Two versions of Stardust on the same record

Two versions of Stardust on the same record

Joined: January 1st, 1970, 12:00 am

December 22nd, 2017, 4:05 pm #1

From Daily Princetonian, Volume 61, Number 83, 20 May 1936

In a novel experiment, Victor presents two sides of Hoagy Carmichael's immortal "Stardust," one swung at a lilting tempo by Benny Goodman, the other slow and sweet by Tommy Dorsey. Of special interest is the inclusion of the personnel of both bands on the label, but sore was our bereavement to find the arrangers' names had been omitted—a very grave error, and one that should be corrected in the next "swing classic" record. We thought Benny's rendition of Fletcher Henderson's orchestration the better job, but still there's plenty of real artistry in the beautiful blending of Dorsey's instrumentalists; Edyth Wright sings a pleasantly melodious vocal backed nicely by some majestically slow and soft saxes, while there is no singing in the Goodman version. Noteworthy in the latter are Benny's clarinet and the stinging brass in the last chorus cymbolistically backed by fabulous Gene Krupa, while the reeds swing with ease and finesse throughout.

BG https://www.youtube.com/watch?v=OM8AUJx59wk

TD https://www.youtube.com/watch?v=55A02CEKIdo who was the arranger?

And for good measure, here is Artie Shaw's version.

https://www.youtube.com/watch?v=yUPbA7RFhkU

Albert
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Scott
Scott

December 22nd, 2017, 7:08 pm #2

Here is an alternate take (4) I believe of Dorsey's Stardust. Not sure if the performance was bad or the transfer was bad but it doesn't sound too good.

https://www.youtube.com/watch?v=r2Xl57QpC68
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John Coffin
John Coffin

December 23rd, 2017, 3:41 am #3

From Daily Princetonian, Volume 61, Number 83, 20 May 1936

In a novel experiment, Victor presents two sides of Hoagy Carmichael's immortal "Stardust," one swung at a lilting tempo by Benny Goodman, the other slow and sweet by Tommy Dorsey. Of special interest is the inclusion of the personnel of both bands on the label, but sore was our bereavement to find the arrangers' names had been omitted—a very grave error, and one that should be corrected in the next "swing classic" record. We thought Benny's rendition of Fletcher Henderson's orchestration the better job, but still there's plenty of real artistry in the beautiful blending of Dorsey's instrumentalists; Edyth Wright sings a pleasantly melodious vocal backed nicely by some majestically slow and soft saxes, while there is no singing in the Goodman version. Noteworthy in the latter are Benny's clarinet and the stinging brass in the last chorus cymbolistically backed by fabulous Gene Krupa, while the reeds swing with ease and finesse throughout.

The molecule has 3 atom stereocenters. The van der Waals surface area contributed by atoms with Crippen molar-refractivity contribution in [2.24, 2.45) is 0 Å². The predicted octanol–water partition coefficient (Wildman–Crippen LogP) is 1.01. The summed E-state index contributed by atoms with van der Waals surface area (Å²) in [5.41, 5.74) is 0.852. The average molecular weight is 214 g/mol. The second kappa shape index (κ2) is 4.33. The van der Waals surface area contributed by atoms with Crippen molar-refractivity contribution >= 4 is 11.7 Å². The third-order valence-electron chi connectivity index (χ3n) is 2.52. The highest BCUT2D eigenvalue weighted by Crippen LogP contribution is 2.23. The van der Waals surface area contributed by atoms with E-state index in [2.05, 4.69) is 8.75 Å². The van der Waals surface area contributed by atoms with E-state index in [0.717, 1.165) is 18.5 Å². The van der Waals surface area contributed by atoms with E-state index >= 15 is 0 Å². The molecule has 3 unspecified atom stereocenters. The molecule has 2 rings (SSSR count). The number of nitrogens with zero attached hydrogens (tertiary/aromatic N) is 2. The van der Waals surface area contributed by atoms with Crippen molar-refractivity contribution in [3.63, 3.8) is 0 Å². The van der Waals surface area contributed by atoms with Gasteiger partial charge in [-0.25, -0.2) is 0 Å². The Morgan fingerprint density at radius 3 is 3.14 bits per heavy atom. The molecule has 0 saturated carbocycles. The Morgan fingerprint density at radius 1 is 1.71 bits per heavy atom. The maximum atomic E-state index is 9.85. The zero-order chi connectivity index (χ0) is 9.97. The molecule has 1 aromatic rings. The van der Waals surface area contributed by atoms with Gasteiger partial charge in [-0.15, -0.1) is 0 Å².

BG https://www.youtube.com/watch?v=OM8AUJx59wk

TD https://www.youtube.com/watch?v=55A02CEKIdo who was the arranger?

And for good measure, here is Artie Shaw's version.

https://www.youtube.com/watch?v=yUPbA7RFhkU

Albert
Dave Tough, Max Kaminsky, A. Rollini...(Adrian?)
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Scott
Scott

December 23rd, 2017, 4:13 pm #4

For Goodman that would be his brother Art Rollini
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Scott
Scott

December 23rd, 2017, 11:14 pm #5

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Mark Gabrish Conlan
Mark Gabrish Conlan

December 25th, 2017, 2:59 am #6

On the above label scan showing Tommy Dorsey's "Stardust" as reissued by RCA Victor, the Spanish translation of "Stardust" is given as "Destello de Estrella." On Louis Armstrong's 1931 recording on Okeh it's "Nostalgia de las Estrellas"!
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Joined: January 1st, 1970, 12:00 am

December 25th, 2017, 3:31 pm #7

Hoagy's 1927: Estrellitas
https://i1.sndcdn.com/artworks-00006326 ... 00x500.jpg

And a version with French and English lyrics by Jean Sablon. I can't figure out the Breakfast at Tiffany's connection.

https://www.youtube.com/watch?v=Raa1w8R61j4

Albert
Last edited by ahaim on January 2nd, 2018, 1:30 pm, edited 1 time in total.
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Joined: January 1st, 1970, 12:00 am

December 25th, 2017, 3:59 pm #8

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John Coffin
John Coffin

January 1st, 2018, 4:48 pm #9

Hoagy's 1927: Estrellitas
https://i1.sndcdn.com/artworks-00006326 ... 00x500.jpg

And a version with French and English lyrics by Jean Sablon. I can't figure out the Breakfast at Tiffany's connection.

https://www.youtube.com/watch?v=Raa1w8R61j4

Albert
Very odd to arbitrarily link the song to a particular film which has no reference to it at all. And no information about the actual recording.
Google comes up with:
Star Dust by Jean Sablon with Lou Bring and Orchestra, 1938.
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